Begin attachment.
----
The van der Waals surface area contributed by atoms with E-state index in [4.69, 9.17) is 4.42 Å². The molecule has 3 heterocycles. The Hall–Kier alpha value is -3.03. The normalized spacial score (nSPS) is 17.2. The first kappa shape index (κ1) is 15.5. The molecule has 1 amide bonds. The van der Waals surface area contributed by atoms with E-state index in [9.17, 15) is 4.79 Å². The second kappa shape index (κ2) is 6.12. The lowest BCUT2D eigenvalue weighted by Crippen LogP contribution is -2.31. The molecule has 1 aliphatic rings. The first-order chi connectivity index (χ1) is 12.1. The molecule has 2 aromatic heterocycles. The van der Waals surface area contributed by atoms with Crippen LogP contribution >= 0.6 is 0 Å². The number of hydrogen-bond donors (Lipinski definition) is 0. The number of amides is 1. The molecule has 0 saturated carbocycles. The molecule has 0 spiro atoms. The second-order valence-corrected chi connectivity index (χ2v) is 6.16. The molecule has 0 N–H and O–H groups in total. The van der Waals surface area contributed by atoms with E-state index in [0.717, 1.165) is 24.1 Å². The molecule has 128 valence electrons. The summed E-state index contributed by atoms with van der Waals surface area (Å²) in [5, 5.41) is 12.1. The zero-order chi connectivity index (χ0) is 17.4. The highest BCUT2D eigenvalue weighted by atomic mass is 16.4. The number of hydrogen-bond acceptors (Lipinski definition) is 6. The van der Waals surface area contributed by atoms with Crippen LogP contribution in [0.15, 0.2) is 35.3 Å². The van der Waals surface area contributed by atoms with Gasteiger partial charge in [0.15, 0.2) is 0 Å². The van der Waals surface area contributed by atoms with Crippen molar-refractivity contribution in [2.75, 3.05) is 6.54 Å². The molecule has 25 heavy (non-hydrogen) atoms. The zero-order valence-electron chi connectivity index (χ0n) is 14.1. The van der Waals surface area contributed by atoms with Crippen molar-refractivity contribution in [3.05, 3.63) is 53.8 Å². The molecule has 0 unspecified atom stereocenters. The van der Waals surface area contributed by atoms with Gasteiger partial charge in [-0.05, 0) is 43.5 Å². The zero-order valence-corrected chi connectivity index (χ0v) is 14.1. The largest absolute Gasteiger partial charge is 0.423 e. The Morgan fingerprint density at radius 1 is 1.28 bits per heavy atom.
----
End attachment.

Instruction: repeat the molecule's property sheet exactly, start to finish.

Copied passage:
The van der Waals surface area contributed by atoms with E-state index in [4.69, 9.17) is 4.42 Å². The molecule has 3 heterocycles. The Hall–Kier alpha value is -3.03. The normalized spacial score (nSPS) is 17.2. The first kappa shape index (κ1) is 15.5. The molecule has 1 amide bonds. The van der Waals surface area contributed by atoms with E-state index in [9.17, 15) is 4.79 Å². The second kappa shape index (κ2) is 6.12. The lowest BCUT2D eigenvalue weighted by Crippen LogP contribution is -2.31. The molecule has 1 aliphatic rings. The first-order chi connectivity index (χ1) is 12.1. The molecule has 2 aromatic heterocycles. The van der Waals surface area contributed by atoms with Crippen LogP contribution >= 0.6 is 0 Å². The number of hydrogen-bond donors (Lipinski definition) is 0. The number of amides is 1. The molecule has 0 saturated carbocycles. The molecule has 0 spiro atoms. The second-order valence-corrected chi connectivity index (χ2v) is 6.16. The molecule has 0 N–H and O–H groups in total. The van der Waals surface area contributed by atoms with E-state index in [0.717, 1.165) is 24.1 Å². The molecule has 128 valence electrons. The summed E-state index contributed by atoms with van der Waals surface area (Å²) in [5, 5.41) is 12.1. The zero-order chi connectivity index (χ0) is 17.4. The highest BCUT2D eigenvalue weighted by atomic mass is 16.4. The number of hydrogen-bond acceptors (Lipinski definition) is 6. The van der Waals surface area contributed by atoms with Crippen LogP contribution in [0.15, 0.2) is 35.3 Å². The van der Waals surface area contributed by atoms with Gasteiger partial charge in [0.15, 0.2) is 0 Å². The van der Waals surface area contributed by atoms with Crippen molar-refractivity contribution in [2.75, 3.05) is 6.54 Å². The molecule has 25 heavy (non-hydrogen) atoms. The zero-order valence-electron chi connectivity index (χ0n) is 14.1. The van der Waals surface area contributed by atoms with Crippen molar-refractivity contribution in [3.05, 3.63) is 53.8 Å². The molecule has 0 unspecified atom stereocenters. The van der Waals surface area contributed by atoms with Gasteiger partial charge in [-0.05, 0) is 43.5 Å². The zero-order valence-corrected chi connectivity index (χ0v) is 14.1. The largest absolute Gasteiger partial charge is 0.423 e. The Morgan fingerprint density at radius 1 is 1.28 bits per heavy atom.